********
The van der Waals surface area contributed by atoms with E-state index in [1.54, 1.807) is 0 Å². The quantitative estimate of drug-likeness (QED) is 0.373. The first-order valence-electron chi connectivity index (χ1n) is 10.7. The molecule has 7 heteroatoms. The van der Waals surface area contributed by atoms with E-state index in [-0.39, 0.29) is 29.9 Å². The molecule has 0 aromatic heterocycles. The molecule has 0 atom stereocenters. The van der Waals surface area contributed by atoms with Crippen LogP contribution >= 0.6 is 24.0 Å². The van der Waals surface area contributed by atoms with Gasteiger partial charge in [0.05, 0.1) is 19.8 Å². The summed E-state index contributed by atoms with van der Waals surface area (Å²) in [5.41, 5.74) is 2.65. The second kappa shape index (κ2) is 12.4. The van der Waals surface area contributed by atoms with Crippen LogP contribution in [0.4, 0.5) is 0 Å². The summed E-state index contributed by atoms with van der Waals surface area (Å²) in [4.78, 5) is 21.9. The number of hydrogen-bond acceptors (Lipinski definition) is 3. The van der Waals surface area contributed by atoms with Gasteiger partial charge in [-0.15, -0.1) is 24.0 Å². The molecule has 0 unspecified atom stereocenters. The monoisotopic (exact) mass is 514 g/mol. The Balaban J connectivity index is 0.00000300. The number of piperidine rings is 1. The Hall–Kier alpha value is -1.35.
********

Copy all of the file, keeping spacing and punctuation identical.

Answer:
The van der Waals surface area contributed by atoms with E-state index in [1.54, 1.807) is 0 Å². The quantitative estimate of drug-likeness (QED) is 0.373. The first-order valence-electron chi connectivity index (χ1n) is 10.7. The molecule has 7 heteroatoms. The van der Waals surface area contributed by atoms with E-state index in [-0.39, 0.29) is 29.9 Å². The molecule has 0 aromatic heterocycles. The molecule has 0 atom stereocenters. The van der Waals surface area contributed by atoms with Crippen LogP contribution >= 0.6 is 24.0 Å². The van der Waals surface area contributed by atoms with Gasteiger partial charge in [0.05, 0.1) is 19.8 Å². The summed E-state index contributed by atoms with van der Waals surface area (Å²) in [5.41, 5.74) is 2.65. The second kappa shape index (κ2) is 12.4. The van der Waals surface area contributed by atoms with Crippen LogP contribution in [0.4, 0.5) is 0 Å². The summed E-state index contributed by atoms with van der Waals surface area (Å²) in [4.78, 5) is 21.9. The number of hydrogen-bond acceptors (Lipinski definition) is 3. The van der Waals surface area contributed by atoms with Gasteiger partial charge in [-0.15, -0.1) is 24.0 Å². The molecule has 0 unspecified atom stereocenters. The monoisotopic (exact) mass is 514 g/mol. The Balaban J connectivity index is 0.00000300. The number of piperidine rings is 1. The Hall–Kier alpha value is -1.35.